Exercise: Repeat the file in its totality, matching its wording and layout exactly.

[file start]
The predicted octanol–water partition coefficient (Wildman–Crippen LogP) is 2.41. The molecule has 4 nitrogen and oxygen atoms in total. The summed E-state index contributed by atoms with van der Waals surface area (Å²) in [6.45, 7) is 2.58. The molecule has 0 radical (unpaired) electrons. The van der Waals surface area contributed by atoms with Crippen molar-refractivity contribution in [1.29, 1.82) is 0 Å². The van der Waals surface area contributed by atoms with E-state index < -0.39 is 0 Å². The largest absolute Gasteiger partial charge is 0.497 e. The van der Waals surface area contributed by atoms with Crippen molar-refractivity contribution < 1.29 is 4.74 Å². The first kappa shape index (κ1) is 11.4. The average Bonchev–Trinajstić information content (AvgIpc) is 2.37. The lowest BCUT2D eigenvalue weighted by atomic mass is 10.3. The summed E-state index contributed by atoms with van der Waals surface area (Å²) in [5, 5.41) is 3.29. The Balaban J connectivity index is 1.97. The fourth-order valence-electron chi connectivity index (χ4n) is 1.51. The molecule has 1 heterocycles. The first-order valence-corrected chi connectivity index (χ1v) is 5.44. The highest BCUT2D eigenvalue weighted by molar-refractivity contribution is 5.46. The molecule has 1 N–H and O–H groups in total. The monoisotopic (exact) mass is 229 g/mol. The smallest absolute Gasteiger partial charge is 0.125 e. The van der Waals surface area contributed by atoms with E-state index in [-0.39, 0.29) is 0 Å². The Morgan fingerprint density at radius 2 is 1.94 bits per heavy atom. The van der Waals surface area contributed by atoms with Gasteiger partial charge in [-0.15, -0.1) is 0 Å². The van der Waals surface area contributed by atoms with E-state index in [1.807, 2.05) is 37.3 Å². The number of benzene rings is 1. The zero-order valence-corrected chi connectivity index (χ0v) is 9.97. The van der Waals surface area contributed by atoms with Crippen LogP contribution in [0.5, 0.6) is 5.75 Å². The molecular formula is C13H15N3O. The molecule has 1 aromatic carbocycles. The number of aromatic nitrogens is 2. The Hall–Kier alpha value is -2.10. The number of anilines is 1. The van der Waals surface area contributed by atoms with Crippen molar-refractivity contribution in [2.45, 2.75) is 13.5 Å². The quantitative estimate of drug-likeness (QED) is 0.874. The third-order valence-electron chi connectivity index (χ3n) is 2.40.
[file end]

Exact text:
The predicted octanol–water partition coefficient (Wildman–Crippen LogP) is 2.41. The molecule has 4 nitrogen and oxygen atoms in total. The summed E-state index contributed by atoms with van der Waals surface area (Å²) in [6.45, 7) is 2.58. The molecule has 0 radical (unpaired) electrons. The van der Waals surface area contributed by atoms with Crippen molar-refractivity contribution in [1.29, 1.82) is 0 Å². The van der Waals surface area contributed by atoms with E-state index < -0.39 is 0 Å². The largest absolute Gasteiger partial charge is 0.497 e. The van der Waals surface area contributed by atoms with Crippen molar-refractivity contribution < 1.29 is 4.74 Å². The first kappa shape index (κ1) is 11.4. The average Bonchev–Trinajstić information content (AvgIpc) is 2.37. The lowest BCUT2D eigenvalue weighted by atomic mass is 10.3. The summed E-state index contributed by atoms with van der Waals surface area (Å²) in [5, 5.41) is 3.29. The Balaban J connectivity index is 1.97. The fourth-order valence-electron chi connectivity index (χ4n) is 1.51. The molecule has 1 heterocycles. The first-order valence-corrected chi connectivity index (χ1v) is 5.44. The highest BCUT2D eigenvalue weighted by molar-refractivity contribution is 5.46. The molecule has 1 N–H and O–H groups in total. The monoisotopic (exact) mass is 229 g/mol. The smallest absolute Gasteiger partial charge is 0.125 e. The van der Waals surface area contributed by atoms with E-state index in [-0.39, 0.29) is 0 Å². The Morgan fingerprint density at radius 2 is 1.94 bits per heavy atom. The van der Waals surface area contributed by atoms with Gasteiger partial charge in [-0.15, -0.1) is 0 Å². The van der Waals surface area contributed by atoms with E-state index in [1.807, 2.05) is 37.3 Å². The number of benzene rings is 1. The zero-order valence-corrected chi connectivity index (χ0v) is 9.97. The van der Waals surface area contributed by atoms with Crippen LogP contribution in [0.5, 0.6) is 5.75 Å². The molecular formula is C13H15N3O. The molecule has 1 aromatic carbocycles. The number of aromatic nitrogens is 2. The Hall–Kier alpha value is -2.10. The number of anilines is 1. The van der Waals surface area contributed by atoms with Crippen molar-refractivity contribution in [2.45, 2.75) is 13.5 Å². The quantitative estimate of drug-likeness (QED) is 0.874. The third-order valence-electron chi connectivity index (χ3n) is 2.40.